Labor market preparation
English Language and Culture
The curriculum of English Language and Culture offers you a multi-faceted programme in which you’ll study the language in all its varieties, from Old English, through its intermediate stages, down to the many different forms of the language currently in use. You’ll also be studying British and American literature in their cultural-historical context.
How can you use this knowledge and the skills that you acquire? Which specialisation should you choose within your study programme and why? What skills do you already have, and what further skills do you still want to learn? How do you translate the courses that you choose into something that you’d like to do after graduation?
These questions and more will be discussed at various times during your study programme. You may already have spoken about them with your study coordinator, the Humanities Career Service or other students, or made use of the Leiden University Career Zone. Many different activities are organised to help you reflect on your own wishes and options, and give you the chance to explore the job market. All these activities are focused on the questions: ‘What can I do?’, ‘What do I want?’ and ‘How do I achieve my goals?’.
You will be notified via the Humanities website, your study programme website and email about further activities in the area of job market preparation. The following activities will help you to thoroughly explore your options, so we advise you to take careful note of them:
It is possible (but not obligatory) to spend a semester or even a full year abroad as part of the programme. This usually takes place in your third year of studies, and there are a number of programmes for this, such as Harting for the UK (check the details!). Sometimes even placements can be done abroad as well. Studying abroad is a good opopportunity to broaden your intellectual and personal horizons. It also helps to make you (even) more attractive for later employers. With large-scale internationalisation going on in the world, many employers place great value on experience abroad.
Future employers are interested not only in the subject-related knowledge that you acquired during your study programme, but also in the ‘transferable skills’. These include cognitive skills, such as critical thinking, reasoning and argumentation and innovation; intrapersonal skills, such as flexibility, initiative, appreciating diversity and metacognition; and interpersonal skills, such as communication, accountability and conflict resolution. In short, they are skills that all professionals need in order to perform well.
It is therefore important that during your studies you not only acquire as much knowledge as possible about your subject, but that you are also aware of any general skills you have gained in the process and the further skills you still want to acquire. The course descriptions in the e-Prospectus of English Language and Culture include, in addition to the courses’ learning objectives, a list of the skills that they aim to develop.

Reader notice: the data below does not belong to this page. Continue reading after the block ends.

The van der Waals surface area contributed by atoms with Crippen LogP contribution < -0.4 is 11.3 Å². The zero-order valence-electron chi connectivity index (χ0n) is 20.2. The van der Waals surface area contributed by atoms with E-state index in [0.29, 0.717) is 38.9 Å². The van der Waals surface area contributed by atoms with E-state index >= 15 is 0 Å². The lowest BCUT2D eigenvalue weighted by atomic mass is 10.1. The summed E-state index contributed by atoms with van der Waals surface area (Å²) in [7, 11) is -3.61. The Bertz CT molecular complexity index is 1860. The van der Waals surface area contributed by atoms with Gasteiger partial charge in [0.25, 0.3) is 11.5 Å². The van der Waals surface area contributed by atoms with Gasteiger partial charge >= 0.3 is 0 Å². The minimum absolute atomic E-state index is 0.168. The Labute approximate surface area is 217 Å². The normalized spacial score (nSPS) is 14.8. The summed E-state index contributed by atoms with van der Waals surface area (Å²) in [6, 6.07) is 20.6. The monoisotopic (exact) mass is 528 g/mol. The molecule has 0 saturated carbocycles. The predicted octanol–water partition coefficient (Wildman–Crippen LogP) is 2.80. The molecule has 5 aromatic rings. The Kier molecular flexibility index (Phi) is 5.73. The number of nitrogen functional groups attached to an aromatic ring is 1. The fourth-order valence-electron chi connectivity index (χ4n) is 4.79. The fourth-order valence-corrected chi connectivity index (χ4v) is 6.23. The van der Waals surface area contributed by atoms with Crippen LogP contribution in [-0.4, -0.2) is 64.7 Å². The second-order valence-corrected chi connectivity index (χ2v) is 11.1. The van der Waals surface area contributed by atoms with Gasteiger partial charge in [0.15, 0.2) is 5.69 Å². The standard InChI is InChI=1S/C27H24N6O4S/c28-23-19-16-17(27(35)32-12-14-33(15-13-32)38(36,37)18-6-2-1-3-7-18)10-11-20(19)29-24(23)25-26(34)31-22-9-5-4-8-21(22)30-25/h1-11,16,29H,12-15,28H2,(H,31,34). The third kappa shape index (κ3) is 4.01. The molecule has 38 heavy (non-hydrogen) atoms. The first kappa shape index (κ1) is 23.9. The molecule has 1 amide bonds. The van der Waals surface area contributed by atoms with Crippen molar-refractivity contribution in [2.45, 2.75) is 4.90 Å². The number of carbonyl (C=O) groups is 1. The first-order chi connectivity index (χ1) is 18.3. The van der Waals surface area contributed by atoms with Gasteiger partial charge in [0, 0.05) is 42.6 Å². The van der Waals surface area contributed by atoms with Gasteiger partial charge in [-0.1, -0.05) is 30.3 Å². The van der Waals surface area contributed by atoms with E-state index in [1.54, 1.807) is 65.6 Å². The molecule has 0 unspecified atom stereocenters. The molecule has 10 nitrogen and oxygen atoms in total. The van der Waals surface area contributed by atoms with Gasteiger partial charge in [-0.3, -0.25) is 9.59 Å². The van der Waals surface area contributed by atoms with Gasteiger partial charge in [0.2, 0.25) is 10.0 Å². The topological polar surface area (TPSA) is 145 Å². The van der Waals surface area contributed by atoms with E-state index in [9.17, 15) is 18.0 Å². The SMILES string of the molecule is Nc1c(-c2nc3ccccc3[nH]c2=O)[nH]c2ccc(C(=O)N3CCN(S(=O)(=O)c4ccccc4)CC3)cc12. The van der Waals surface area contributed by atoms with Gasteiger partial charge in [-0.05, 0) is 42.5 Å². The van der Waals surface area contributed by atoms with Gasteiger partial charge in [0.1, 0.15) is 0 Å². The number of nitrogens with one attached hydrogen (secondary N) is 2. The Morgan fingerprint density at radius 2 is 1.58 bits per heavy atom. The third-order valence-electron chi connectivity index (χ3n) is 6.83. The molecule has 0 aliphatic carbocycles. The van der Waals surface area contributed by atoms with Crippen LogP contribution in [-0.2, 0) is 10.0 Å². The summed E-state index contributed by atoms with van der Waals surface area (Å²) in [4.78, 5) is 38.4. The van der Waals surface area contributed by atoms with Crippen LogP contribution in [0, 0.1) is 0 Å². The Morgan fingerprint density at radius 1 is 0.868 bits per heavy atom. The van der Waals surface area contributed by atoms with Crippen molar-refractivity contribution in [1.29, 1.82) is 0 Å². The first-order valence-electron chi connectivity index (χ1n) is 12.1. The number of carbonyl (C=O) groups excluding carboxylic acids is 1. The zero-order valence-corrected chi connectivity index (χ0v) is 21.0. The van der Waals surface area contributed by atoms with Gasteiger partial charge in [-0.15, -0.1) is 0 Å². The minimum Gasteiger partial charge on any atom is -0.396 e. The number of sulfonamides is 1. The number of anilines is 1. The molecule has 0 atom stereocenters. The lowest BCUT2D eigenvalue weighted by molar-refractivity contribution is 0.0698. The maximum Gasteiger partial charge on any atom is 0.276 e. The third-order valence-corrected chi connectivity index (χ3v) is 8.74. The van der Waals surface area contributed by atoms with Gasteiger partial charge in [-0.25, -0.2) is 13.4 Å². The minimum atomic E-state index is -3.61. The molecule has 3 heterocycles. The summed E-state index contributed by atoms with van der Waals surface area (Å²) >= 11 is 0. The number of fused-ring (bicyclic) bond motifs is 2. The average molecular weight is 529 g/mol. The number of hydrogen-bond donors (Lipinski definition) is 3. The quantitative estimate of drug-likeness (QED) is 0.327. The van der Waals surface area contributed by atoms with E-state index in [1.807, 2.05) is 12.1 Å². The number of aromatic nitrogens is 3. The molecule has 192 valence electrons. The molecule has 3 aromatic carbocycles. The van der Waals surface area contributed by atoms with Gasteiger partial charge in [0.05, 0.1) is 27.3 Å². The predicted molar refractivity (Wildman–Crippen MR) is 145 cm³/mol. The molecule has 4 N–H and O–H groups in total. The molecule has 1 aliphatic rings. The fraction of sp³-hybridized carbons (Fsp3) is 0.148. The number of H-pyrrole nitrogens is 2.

The skills you may encounter in the various courses are:
The BA English programme does not include any courses that specifically prepare for the job market. For all that, you will encounter all the above-mentioned skills in the courses you will be taking. You just need to identify them, but they are all there. In addition, there is the possibility for students to do internships (for credits): these will give you a good idea about particular sectors on the job market you might be interested in – or not, as the case maybe. Find out more about this on the website of the Leiden University Career Zone (see link above), but we will also announce placement offers on the English Language and Culture Facebook page (https://www.facebook.com/EnglishLeiden/).
And then there are a number of job related minors, such as the educational minor (if you want to be a teacher), or the translation minor (if translation is something you are interested in), but there are various others as well. You will find a full list here: https://www.universiteitleiden.nl/en/education/other-modes-of-study/minors/students-leiden-university/range#leiden-university-minors. So, plenty of opportunities for you to prepare for a career after you finish you studies!
Two more tips: read the report on the 2016 employment survey our Faculty’s career service produced (https://www.student.universiteitleiden.nl/binaries/content/assets/geesteswetenschappen/yourfuture2017-issuu.pdf), and join the university’s mentor network: see https://www.universiteitleiden.nl/en/alumni/mentor-network?_ga=2.213729554.72691106.1565596219-273908433.1548688020 for more information. There are a lot of people in the network very eager to help you find your way onto the job market. They specifically joined the network to help people like you!
If you have any questions about career choices, whether in your studies or on the job market, you are welcome to make an appointment with the career adviser of the
the Humanities Career Service 071-5272235, or with your coordinator of studies, Else van Dijk.
Learning outcomes of the programme